Optimize Your Running Form with Brian Mackenzie


Maintain Your Body for Long Lasting Health & Mobility


Lesson Info

Optimize Your Running Form with Brian Mackenzie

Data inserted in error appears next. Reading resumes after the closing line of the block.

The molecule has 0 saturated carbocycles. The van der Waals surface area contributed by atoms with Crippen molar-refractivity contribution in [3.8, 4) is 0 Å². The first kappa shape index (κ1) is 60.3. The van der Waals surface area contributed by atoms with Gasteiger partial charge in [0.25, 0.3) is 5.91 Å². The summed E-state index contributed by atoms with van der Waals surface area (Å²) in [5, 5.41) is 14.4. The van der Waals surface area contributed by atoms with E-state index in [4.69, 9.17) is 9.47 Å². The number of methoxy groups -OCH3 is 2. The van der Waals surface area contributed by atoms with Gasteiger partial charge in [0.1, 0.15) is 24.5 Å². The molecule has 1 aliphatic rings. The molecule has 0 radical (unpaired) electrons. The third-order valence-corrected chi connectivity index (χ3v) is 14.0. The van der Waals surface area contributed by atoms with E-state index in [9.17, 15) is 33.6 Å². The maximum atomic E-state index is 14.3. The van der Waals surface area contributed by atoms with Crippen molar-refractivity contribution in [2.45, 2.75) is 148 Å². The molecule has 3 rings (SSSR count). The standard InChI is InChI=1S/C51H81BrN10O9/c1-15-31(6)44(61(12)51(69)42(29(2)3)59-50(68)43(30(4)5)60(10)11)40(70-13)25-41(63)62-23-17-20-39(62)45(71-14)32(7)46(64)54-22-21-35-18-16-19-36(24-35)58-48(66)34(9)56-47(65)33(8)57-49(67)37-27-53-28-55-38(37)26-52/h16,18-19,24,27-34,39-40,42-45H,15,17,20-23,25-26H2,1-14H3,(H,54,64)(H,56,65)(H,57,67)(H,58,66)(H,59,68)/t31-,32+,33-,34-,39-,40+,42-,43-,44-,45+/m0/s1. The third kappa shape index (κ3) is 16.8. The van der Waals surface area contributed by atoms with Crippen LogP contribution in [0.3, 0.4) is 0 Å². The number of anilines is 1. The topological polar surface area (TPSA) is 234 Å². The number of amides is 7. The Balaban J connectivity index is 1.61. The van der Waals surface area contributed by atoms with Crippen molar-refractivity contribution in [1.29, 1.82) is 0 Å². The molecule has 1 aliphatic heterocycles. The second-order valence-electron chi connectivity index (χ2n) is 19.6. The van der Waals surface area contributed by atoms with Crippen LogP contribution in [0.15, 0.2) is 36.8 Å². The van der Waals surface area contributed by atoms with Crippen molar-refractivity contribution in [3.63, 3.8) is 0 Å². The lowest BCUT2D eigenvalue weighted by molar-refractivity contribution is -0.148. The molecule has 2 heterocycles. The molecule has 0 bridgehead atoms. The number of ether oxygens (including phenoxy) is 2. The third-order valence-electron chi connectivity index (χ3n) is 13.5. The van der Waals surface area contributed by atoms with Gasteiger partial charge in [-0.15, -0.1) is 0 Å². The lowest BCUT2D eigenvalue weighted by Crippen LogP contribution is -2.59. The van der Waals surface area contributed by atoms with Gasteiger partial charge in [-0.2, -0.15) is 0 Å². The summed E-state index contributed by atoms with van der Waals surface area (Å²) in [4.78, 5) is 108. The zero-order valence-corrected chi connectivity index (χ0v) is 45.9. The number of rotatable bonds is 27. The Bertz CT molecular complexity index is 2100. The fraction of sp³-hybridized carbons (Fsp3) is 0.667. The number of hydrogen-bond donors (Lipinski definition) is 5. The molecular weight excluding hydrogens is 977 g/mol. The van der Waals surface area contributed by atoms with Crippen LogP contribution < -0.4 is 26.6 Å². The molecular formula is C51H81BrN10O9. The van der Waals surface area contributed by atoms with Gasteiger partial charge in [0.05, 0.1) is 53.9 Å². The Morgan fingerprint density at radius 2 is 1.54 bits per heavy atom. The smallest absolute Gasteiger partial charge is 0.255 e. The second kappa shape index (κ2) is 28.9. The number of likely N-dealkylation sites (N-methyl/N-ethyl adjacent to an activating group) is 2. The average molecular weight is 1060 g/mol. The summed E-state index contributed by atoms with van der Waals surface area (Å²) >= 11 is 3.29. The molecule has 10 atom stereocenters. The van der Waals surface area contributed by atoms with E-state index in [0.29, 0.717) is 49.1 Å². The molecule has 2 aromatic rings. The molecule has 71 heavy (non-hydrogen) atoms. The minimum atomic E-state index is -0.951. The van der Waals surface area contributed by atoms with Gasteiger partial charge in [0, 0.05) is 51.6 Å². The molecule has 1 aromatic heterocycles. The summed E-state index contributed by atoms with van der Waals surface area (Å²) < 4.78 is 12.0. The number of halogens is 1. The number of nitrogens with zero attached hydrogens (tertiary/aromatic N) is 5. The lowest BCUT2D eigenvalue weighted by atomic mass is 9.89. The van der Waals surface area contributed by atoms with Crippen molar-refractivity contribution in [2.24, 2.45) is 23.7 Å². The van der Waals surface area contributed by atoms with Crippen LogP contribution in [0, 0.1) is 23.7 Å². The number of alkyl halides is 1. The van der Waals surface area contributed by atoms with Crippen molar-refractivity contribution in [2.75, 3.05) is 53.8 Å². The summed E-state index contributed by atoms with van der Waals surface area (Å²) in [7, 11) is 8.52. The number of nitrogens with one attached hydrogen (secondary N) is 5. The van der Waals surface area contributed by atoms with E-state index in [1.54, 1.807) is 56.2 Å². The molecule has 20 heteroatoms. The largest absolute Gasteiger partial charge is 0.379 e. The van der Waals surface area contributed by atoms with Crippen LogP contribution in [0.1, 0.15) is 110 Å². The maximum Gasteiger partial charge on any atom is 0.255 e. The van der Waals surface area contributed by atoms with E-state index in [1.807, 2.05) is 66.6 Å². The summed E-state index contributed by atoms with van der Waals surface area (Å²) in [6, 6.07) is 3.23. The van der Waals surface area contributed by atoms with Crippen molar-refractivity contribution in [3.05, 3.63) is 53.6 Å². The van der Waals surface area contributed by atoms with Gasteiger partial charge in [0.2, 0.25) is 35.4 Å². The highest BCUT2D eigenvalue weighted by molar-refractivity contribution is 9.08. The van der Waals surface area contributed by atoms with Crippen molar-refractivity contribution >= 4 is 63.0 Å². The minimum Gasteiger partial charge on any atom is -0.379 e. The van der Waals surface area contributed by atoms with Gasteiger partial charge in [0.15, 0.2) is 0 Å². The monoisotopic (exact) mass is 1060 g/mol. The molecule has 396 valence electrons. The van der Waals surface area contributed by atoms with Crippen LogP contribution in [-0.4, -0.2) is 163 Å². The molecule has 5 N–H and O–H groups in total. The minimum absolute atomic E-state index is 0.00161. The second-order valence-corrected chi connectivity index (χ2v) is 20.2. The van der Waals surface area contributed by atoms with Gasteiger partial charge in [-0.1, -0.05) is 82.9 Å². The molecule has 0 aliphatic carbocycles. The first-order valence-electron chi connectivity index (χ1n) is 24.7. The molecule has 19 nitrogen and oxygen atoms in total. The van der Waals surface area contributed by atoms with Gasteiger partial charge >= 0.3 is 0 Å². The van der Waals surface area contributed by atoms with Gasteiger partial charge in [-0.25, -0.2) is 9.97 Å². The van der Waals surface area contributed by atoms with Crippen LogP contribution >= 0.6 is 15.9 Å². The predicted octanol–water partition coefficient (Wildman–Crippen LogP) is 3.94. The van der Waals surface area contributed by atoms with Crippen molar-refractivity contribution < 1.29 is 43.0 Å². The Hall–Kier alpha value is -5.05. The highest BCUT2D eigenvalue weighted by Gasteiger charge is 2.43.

It's my great pleasure to introduce obviously one of my best friends. We live five houses apart, and the amount of tinkering, and if you understood the number of texts and videos that went back of people in good positions and bad positions, I'm a little bit codependent on Brian, I'm not gonna lie, it's okay. This is stuff that not everybody needs to see or hear, though. (laughing) That's right. It has to be filtered first. So you can find Brian on crossfitendurance.com, and the reason we thought it was really important to include this is that moving yourself through the environment is what the human being was designed for. It was designed to locomote. This is what the brain existed for primarily. In fact, the new research says that they found out that the reason the brain evolved was simply to move through the environment. That's why the nervous system exists, and the fundamentals of walking and fundamentals of just running to get across the street or even for fitness are so mi...